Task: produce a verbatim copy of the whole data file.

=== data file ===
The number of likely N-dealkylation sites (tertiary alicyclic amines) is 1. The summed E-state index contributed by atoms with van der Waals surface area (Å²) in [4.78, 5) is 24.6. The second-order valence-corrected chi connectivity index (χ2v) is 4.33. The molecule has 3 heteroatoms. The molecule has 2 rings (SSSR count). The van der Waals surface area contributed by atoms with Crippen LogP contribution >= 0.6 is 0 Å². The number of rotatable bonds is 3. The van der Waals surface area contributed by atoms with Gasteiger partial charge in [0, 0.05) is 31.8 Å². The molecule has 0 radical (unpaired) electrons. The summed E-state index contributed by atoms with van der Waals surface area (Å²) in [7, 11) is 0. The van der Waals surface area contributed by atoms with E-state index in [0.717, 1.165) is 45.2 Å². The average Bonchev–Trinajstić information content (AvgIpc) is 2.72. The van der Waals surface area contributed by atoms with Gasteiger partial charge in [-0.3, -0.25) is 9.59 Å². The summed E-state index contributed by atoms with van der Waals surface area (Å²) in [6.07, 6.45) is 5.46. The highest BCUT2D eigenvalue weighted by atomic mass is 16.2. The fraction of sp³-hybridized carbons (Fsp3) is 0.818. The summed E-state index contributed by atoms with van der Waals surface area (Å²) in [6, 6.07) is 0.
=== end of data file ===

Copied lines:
The number of likely N-dealkylation sites (tertiary alicyclic amines) is 1. The summed E-state index contributed by atoms with van der Waals surface area (Å²) in [4.78, 5) is 24.6. The second-order valence-corrected chi connectivity index (χ2v) is 4.33. The molecule has 3 heteroatoms. The molecule has 2 rings (SSSR count). The van der Waals surface area contributed by atoms with Crippen LogP contribution >= 0.6 is 0 Å². The number of rotatable bonds is 3. The van der Waals surface area contributed by atoms with Gasteiger partial charge in [0, 0.05) is 31.8 Å². The molecule has 0 radical (unpaired) electrons. The summed E-state index contributed by atoms with van der Waals surface area (Å²) in [7, 11) is 0. The van der Waals surface area contributed by atoms with E-state index in [0.717, 1.165) is 45.2 Å². The average Bonchev–Trinajstić information content (AvgIpc) is 2.72. The van der Waals surface area contributed by atoms with Gasteiger partial charge in [-0.3, -0.25) is 9.59 Å². The summed E-state index contributed by atoms with van der Waals surface area (Å²) in [6.07, 6.45) is 5.46. The highest BCUT2D eigenvalue weighted by atomic mass is 16.2. The fraction of sp³-hybridized carbons (Fsp3) is 0.818. The summed E-state index contributed by atoms with van der Waals surface area (Å²) in [6, 6.07) is 0.